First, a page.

As the position rapidly worsened Betheniville and the nearby village and road were subjected to a series of air raids.

  

103 Squadron Fairey Battle at Rheges

  Tony Ingram pictured climbing into his Battle at Rheges.

  The Squadron was forced to withdraw to a new airfield at Rheges leaving behind several damaged aircraft. 103 continued to fly more sorties against the rapidly advancing German army in daylight but from a higher altitude and the surviving aircrews showed remarkable spirit and determination in the face of a numerically superior, more experienced and a far better equipped and trained enemy. This was matched by the courage and resourcefulness of the Squadron ground personnel who worked tirelessly in the most difficult, arduous and often dangerous conditions throughout. In a further effort to reduce losses 103 flew several night bombing attacks from the 22nd May 1940.

  

103 SquadronFairey Battle PM-K

  A 103 Sqdn Battle PM - K which force landed on return from an attack. The crew were safe.

   For the next 10 days operations were mounted daily until withdrawing again to Ozouer-le-Doyene on the 3rd June 1940.

   By now 103 had lost all but a handful of its aircraft and most of its crews. The Squadron base at Herbouville was subjected to a series of bombing raids by the Germans on the night of the 6/7th June 1940.

   On the 8th June 1940 the Sergeant G Beardsley and his gunner Leading Aircraftsman G Lewis were shot down for the third time in less than a month and captured. On the 2 previous occasions they had managed to escape and return to the Squadron. The same day Pilot Officer Thorogood and crew singlehandedly took on approximately 50 German dive bombers. Thorogood managed to shoot one down with his single fixed forward firing machine gun. His gunner, Pilot Officer Webber, also managed to shoot down a Bf 109 which had chased them after the attack. Webber was wounded 3 times in this incident and was immediately evacuated to England. Their aircraft was badly damaged and force landed. These 2 incidents are typical of events at the time.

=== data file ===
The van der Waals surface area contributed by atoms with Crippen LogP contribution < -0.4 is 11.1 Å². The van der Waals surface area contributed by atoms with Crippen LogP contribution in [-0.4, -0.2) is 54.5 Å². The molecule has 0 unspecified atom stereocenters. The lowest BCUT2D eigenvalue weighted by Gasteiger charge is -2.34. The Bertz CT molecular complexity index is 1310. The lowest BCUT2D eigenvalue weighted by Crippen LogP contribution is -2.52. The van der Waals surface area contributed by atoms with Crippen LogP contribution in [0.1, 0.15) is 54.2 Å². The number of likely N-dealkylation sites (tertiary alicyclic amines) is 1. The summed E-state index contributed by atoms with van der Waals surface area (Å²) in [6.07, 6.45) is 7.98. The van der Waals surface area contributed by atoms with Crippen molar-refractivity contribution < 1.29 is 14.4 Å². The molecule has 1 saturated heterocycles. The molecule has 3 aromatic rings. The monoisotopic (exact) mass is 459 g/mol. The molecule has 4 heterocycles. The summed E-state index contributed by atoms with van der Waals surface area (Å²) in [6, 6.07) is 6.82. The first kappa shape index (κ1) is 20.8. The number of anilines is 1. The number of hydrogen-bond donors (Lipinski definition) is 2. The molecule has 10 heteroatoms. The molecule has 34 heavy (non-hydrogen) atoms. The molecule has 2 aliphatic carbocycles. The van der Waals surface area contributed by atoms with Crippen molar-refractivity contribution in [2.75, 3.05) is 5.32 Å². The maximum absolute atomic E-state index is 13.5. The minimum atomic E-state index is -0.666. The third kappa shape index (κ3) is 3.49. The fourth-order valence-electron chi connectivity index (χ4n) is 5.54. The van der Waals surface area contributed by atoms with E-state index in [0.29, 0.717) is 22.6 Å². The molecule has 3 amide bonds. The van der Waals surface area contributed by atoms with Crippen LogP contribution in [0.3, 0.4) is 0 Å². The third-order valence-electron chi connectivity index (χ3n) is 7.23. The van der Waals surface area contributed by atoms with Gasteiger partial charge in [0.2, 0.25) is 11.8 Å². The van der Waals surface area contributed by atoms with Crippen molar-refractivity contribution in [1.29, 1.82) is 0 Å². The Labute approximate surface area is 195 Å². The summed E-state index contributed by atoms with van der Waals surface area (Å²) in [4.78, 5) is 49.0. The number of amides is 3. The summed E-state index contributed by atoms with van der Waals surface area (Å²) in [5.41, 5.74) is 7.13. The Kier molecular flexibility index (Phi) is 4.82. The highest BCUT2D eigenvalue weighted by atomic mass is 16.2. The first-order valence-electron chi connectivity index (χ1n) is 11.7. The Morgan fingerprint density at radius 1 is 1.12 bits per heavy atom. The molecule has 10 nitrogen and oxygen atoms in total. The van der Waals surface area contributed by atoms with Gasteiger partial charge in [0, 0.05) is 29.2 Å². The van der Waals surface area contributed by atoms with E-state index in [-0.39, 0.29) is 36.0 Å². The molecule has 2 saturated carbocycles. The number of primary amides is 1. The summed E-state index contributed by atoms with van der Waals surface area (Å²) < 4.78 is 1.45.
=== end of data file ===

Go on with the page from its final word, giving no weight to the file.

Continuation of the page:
The Squadron was reinforced by replacements from the UK and continued to make attacks by day and night on enemy troop concentrations, airfields, lines of communication and sea convoys  in what, by now, was a hopeless situation. On the 14th June 1940 the Squadron withdrew again to Souge which was bombed by the Luftwaffe that night and again on the following night and resulted in the loss of several Battles and casualties amongst the ground personnel. On the 15th June 1940 the surviving Battles flew to Abingdon in the UK as ordered.

  The Squadron ground personnel left Souge for Nantes and were later evacuated by sea.

   Throughout the Battle of France the Squadron personnel, both aircrew or otherwise, had  shown remarkable tenacity and spirit in the most difficult and trying of circumstances which fully upheld the traditions of the Royal Air Force. The numerous gallantry awards which were subsequently presented to members of the Squadron representing all ranks and duties are a testimony to this.

  The Aftermath

   The returning 103 Squadron crews landed in Abdingdon on the 15th June 1940 and moved to Honington where the unit was reformed on the 18th June 1940 with 12 Battles under the control of 1 Group Bomber Command. At Roll call that day it was established that every member of the Squadron was accounted for and all had been successfully evacuated. Other aircraft were taken on strength and the Squadron flew North to Newton on the 3rd July 1940 to train the replacement crews and personnel and prepare for the expected invasion. The ill fated Fairey Battle was phased  out later that year and 103 Squadron was re-equipped with Vickers Wellington medium bombers in October 1940.

   

103 Squadron Dickens, McCudden and officers at Rheges

  103 Sqdn CO W/C Dickens congratulates Sgt McCudden on the award of the French Croix de Guerre. 2nd left is Tony Ingram, 2nd right is Harold Lee and extreme right is Roy Max who also received the Croix de Guerre. The photo was taken at Rheges. Tony Ingram was awarded a DFC when the Squadron returned to the UK.

   

  The Reckoning

   It is difficult to establish exactly how many of the Squadron’s aircraft were lost in France between September 1939 and the withdrawal. Bill Chorley in Bomber Command Losses 1939/40 calculates a figure of 18 on operations with 6 others lost in training accidents, lost or damaged in bombing or just left in a damaged condition in France during the withdrawal. At various times during the Battle of France 103 Squadron took Battles from other Squadrons on strength and it is not possible to say how many of these were lost. The RAF is reported to have lost about 950 aircraft on operations over Europe between the 10th May 1940 and 20th June 1940 of which about 130 were Fairey Battles. Many more Battles were destroyed on the ground, abandoned in France or written off on return to the UK due to damage sustained.

   Aircraft however were relatively easy to replace. What could not be replaced were the officers and men, aircrew and ground crew of the RAF who had served and died in France or had been taken prisoner. All were well trained professional pre-war regular servicemen and the sort that Britain could ill afford to loose at this desperate time.

  Whilst in France it is known that the Squadron lost 21 aircrew killed including 2 that died of wounds, 9 were taken prisoner, at least 9 were wounded.